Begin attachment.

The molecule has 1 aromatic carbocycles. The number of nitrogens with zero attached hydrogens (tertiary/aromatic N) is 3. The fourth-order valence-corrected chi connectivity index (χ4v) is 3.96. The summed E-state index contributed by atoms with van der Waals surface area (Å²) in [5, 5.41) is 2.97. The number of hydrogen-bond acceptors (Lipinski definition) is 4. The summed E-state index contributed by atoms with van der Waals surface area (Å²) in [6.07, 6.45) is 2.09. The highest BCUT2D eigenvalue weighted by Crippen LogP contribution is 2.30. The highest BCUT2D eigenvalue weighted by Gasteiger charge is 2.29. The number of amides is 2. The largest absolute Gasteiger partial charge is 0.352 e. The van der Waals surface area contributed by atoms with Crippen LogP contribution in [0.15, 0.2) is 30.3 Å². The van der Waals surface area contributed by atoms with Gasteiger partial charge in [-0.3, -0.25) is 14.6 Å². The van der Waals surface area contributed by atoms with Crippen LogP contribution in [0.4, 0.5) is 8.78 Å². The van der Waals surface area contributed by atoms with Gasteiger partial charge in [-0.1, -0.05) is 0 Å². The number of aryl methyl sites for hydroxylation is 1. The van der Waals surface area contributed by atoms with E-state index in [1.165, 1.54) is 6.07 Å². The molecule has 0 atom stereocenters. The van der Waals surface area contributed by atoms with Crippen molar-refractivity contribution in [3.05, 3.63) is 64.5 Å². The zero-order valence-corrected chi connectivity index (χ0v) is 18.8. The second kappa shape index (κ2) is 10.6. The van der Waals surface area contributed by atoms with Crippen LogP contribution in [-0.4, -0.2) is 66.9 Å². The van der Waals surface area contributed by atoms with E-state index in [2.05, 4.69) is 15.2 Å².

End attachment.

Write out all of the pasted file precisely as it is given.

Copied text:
The molecule has 1 aromatic carbocycles. The number of nitrogens with zero attached hydrogens (tertiary/aromatic N) is 3. The fourth-order valence-corrected chi connectivity index (χ4v) is 3.96. The summed E-state index contributed by atoms with van der Waals surface area (Å²) in [5, 5.41) is 2.97. The number of hydrogen-bond acceptors (Lipinski definition) is 4. The summed E-state index contributed by atoms with van der Waals surface area (Å²) in [6.07, 6.45) is 2.09. The highest BCUT2D eigenvalue weighted by Crippen LogP contribution is 2.30. The highest BCUT2D eigenvalue weighted by Gasteiger charge is 2.29. The number of amides is 2. The largest absolute Gasteiger partial charge is 0.352 e. The van der Waals surface area contributed by atoms with Crippen LogP contribution in [0.15, 0.2) is 30.3 Å². The van der Waals surface area contributed by atoms with Gasteiger partial charge in [-0.3, -0.25) is 14.6 Å². The van der Waals surface area contributed by atoms with Crippen LogP contribution in [0.4, 0.5) is 8.78 Å². The van der Waals surface area contributed by atoms with Gasteiger partial charge in [-0.1, -0.05) is 0 Å². The number of aryl methyl sites for hydroxylation is 1. The van der Waals surface area contributed by atoms with E-state index in [1.165, 1.54) is 6.07 Å². The molecule has 0 atom stereocenters. The van der Waals surface area contributed by atoms with Crippen molar-refractivity contribution in [3.05, 3.63) is 64.5 Å². The zero-order valence-corrected chi connectivity index (χ0v) is 18.8. The second kappa shape index (κ2) is 10.6. The van der Waals surface area contributed by atoms with Crippen LogP contribution in [-0.4, -0.2) is 66.9 Å². The van der Waals surface area contributed by atoms with E-state index in [2.05, 4.69) is 15.2 Å².